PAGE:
DOC NYC profile: ‘Kati with an I’

In an effort to sidestep what he calls the 'quirkfest' that modern docs have become, director Robert Greene filmed his younger half-sister, Kati Genthner, as she made the transition from high school life to young adulthood.
November 8, 2010

The fleeting, final days of youth are the subject of director Robert Greene’s quietly moving and poetic Kati with an I, a documentary feature that follows his younger half-sister as she prepares to graduate from high school.

The film documents 18-year-old Kati Genthner during the final three days of her high school life in Alabama as she grapples with adulthood. The film had its world premiere at the DOC NYC festival in New York on Saturday and is up for a Gotham Independent Award in the ‘Best Film Not Playing at a Theater Near You’ category.

Shot fly-on-the-wall style with an impressionistic eye by cinematographer Sean Price Williams and produced by New York-based 4th Row Films, the documentary’s narrative unfolds slowly and unassumingly as Genthner horses around with her friends and argues with her boyfriend. Greene immerses viewers in her world through his attention to detail and unwavering focus on his subject, who is a jumble of contradictions: eloquent and chatty, silly but seemingly in possession of worldliness beyond her years.

‘I am really tired of spectacular people in film. I want to see normal people in film,’ says Greene. ‘For me, that’s important because I think that documentaries have become, you know, quirk-fests: crazy characters doing crazy things.’

Genthner has been long been a muse for Greene. The film features footage of her as a child that he shot during his years at film school. The idea to make a film about her arose following the completion of his first documentary, Owning the Weather, a highly formal affair full of scientific facts and figures. Looking to shoot something more introspective and character-driven, he called Williams and suggested they travel to Alabama to film his younger sister.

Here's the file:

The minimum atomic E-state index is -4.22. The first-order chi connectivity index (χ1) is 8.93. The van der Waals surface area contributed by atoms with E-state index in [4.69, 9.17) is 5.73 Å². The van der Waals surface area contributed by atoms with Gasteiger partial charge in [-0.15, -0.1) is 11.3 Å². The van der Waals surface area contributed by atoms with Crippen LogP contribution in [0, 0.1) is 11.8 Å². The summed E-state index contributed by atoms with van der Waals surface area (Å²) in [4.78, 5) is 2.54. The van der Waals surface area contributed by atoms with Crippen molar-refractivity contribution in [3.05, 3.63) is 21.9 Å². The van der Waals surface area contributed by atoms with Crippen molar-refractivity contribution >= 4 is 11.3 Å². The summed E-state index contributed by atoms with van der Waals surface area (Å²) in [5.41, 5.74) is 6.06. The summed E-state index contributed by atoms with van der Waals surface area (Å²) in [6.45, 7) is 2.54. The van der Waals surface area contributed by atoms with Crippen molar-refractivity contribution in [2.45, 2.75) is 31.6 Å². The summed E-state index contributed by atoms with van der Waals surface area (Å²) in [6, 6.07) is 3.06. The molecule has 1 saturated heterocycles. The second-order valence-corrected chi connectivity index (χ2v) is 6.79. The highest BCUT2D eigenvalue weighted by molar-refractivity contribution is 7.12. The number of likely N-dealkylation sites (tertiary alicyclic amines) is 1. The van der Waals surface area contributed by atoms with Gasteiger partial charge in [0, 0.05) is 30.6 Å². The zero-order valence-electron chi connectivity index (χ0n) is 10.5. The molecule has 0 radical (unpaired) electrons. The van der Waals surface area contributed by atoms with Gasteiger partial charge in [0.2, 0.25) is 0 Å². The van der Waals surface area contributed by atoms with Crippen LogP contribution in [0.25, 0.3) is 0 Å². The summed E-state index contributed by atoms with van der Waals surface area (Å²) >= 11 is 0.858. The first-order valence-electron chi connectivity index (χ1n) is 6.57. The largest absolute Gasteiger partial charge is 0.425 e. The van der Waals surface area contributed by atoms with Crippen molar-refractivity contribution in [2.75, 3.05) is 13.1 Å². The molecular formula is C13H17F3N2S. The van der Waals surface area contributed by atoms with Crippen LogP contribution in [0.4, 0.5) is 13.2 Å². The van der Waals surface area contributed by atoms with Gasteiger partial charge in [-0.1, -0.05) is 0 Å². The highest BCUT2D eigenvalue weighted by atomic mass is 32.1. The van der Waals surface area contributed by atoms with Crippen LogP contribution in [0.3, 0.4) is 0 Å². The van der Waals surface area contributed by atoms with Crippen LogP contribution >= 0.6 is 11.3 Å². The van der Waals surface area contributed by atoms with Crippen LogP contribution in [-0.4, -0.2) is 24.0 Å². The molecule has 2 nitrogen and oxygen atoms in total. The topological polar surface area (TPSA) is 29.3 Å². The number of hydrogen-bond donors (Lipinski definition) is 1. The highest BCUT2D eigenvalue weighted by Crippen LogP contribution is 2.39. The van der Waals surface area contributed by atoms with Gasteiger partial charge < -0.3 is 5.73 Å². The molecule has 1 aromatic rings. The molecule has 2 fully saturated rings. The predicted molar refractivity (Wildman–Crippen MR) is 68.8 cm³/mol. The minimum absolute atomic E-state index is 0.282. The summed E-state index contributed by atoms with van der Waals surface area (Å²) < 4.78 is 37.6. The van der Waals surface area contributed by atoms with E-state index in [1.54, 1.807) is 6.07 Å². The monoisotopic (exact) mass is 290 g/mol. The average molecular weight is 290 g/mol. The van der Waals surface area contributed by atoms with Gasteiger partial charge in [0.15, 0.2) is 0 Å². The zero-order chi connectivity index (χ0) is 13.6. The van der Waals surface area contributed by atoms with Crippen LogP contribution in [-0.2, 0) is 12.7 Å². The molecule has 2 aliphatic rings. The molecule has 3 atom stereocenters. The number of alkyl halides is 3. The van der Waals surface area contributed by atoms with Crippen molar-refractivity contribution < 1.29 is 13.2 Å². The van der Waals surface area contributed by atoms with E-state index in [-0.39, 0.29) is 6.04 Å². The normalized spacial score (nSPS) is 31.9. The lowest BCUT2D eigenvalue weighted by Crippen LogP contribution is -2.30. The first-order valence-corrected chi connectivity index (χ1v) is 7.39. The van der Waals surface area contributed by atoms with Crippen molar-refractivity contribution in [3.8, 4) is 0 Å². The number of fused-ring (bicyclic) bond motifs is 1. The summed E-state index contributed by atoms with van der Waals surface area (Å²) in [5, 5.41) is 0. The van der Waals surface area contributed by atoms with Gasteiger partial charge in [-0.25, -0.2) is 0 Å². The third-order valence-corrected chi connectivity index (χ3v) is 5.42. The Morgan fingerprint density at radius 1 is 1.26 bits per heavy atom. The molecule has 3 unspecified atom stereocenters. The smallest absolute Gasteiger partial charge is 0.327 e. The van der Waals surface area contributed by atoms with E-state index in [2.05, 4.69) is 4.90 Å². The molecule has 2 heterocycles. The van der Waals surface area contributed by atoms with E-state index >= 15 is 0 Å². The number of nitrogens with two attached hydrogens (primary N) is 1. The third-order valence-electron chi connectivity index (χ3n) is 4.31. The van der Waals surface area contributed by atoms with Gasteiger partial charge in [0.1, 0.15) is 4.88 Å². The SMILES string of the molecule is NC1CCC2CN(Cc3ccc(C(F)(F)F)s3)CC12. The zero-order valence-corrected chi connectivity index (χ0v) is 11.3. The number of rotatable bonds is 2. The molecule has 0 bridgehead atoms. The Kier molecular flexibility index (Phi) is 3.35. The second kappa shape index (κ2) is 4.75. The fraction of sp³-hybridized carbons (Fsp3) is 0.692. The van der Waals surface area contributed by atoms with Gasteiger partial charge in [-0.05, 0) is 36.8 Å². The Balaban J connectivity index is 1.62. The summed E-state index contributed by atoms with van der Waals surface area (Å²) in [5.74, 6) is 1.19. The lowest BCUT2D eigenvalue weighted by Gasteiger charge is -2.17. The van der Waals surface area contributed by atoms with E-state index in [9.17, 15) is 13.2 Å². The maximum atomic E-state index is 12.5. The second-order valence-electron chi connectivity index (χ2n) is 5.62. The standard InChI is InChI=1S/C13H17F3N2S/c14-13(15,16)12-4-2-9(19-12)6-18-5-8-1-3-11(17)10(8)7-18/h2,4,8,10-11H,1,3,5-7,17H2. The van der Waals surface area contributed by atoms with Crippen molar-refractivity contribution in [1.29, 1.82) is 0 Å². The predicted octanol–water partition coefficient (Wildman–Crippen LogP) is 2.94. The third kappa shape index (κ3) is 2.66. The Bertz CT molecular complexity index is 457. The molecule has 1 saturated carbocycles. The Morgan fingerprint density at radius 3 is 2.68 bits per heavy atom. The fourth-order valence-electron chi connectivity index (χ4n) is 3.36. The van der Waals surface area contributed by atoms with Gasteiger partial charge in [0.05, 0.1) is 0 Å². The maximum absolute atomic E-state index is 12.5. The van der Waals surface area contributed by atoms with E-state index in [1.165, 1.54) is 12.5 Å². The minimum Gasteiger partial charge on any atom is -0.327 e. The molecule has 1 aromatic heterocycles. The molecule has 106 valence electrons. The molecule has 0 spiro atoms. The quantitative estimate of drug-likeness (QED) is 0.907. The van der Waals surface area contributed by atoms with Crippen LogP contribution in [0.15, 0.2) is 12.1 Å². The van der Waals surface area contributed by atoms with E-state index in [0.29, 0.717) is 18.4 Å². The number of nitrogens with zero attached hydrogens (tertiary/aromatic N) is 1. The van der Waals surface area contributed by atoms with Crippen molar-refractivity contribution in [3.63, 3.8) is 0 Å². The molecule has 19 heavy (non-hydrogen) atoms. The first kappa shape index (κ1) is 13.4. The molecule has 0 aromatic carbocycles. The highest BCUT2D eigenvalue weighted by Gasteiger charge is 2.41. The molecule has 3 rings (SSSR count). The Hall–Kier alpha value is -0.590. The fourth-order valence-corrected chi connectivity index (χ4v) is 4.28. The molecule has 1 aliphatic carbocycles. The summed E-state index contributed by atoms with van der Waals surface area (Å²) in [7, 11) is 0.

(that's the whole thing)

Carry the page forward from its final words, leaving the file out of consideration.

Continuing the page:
Williams flew in advance of Greene and followed spent three days shooting before Greene arrived for graduation day – right when the drama started to unfold.

‘We acted like it was a film, but we weren’t sure if it was going to come out,’ he says. ‘We didn’t have to spend any money. We didn’t have any investors; I was being paid because the company [4th Row Films] believed the idea could be a possible project.’

Production took place in May, 2009 and Greene had an initial edit together by the following October. Then, Genthner called with some unexpected news and he flew to her new home in North Carolina to shoot the footage that ends the film.

For Greene, who shares the same mother as Genthner but is 14 years older, the spelling of her first name points to the particularly Southern, working class attitude he grew up around and sought to immerse his viewers in with this doc. One scene that some audiences might find jarring comes during the high school graduation, which features a rousing, politically-charged speech by a local conservative radio commentator.

‘Getting married, having a baby, going to church – they’re things that are so ingrained that they get practiced over and over again without thinking about what they are,’ he says. ‘It’s really about how in this normal environment, things are ingrained in a way. I’d like for a New York audience to ask, ‘Hey, I wonder what things are ingrained in my environment?’

Kati With An I screens Monday, Nov. 8 at 6 pm at New York’s IFC Center as part of DOC NYC and Nov. 21 at the Museum of Modern Art in association with the Gotham Independent Film Awards’ ‘Best Film Not Playing at a Theater Near You’ program.

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